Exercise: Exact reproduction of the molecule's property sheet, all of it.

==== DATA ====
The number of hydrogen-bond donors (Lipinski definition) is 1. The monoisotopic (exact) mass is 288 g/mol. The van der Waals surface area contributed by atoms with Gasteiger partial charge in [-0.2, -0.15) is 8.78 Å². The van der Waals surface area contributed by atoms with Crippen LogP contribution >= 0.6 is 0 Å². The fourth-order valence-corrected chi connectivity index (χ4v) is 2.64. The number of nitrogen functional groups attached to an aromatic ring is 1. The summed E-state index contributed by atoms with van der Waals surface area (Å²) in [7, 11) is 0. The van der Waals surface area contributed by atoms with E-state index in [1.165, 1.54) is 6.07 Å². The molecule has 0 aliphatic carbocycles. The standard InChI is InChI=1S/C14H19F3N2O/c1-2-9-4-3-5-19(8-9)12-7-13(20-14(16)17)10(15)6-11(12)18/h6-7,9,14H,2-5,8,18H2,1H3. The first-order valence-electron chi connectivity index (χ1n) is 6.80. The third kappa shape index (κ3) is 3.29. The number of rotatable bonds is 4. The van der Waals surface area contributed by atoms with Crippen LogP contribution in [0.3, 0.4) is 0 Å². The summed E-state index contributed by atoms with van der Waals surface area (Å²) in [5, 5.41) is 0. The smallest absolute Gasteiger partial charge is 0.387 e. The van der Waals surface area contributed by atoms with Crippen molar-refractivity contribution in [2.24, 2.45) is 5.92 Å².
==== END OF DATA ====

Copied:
The number of hydrogen-bond donors (Lipinski definition) is 1. The monoisotopic (exact) mass is 288 g/mol. The van der Waals surface area contributed by atoms with Gasteiger partial charge in [-0.2, -0.15) is 8.78 Å². The van der Waals surface area contributed by atoms with Crippen LogP contribution >= 0.6 is 0 Å². The fourth-order valence-corrected chi connectivity index (χ4v) is 2.64. The number of nitrogen functional groups attached to an aromatic ring is 1. The summed E-state index contributed by atoms with van der Waals surface area (Å²) in [7, 11) is 0. The van der Waals surface area contributed by atoms with E-state index in [1.165, 1.54) is 6.07 Å². The molecule has 0 aliphatic carbocycles. The standard InChI is InChI=1S/C14H19F3N2O/c1-2-9-4-3-5-19(8-9)12-7-13(20-14(16)17)10(15)6-11(12)18/h6-7,9,14H,2-5,8,18H2,1H3. The first-order valence-electron chi connectivity index (χ1n) is 6.80. The third kappa shape index (κ3) is 3.29. The number of rotatable bonds is 4. The van der Waals surface area contributed by atoms with Crippen LogP contribution in [0.3, 0.4) is 0 Å². The summed E-state index contributed by atoms with van der Waals surface area (Å²) in [5, 5.41) is 0. The smallest absolute Gasteiger partial charge is 0.387 e. The van der Waals surface area contributed by atoms with Crippen molar-refractivity contribution in [2.24, 2.45) is 5.92 Å².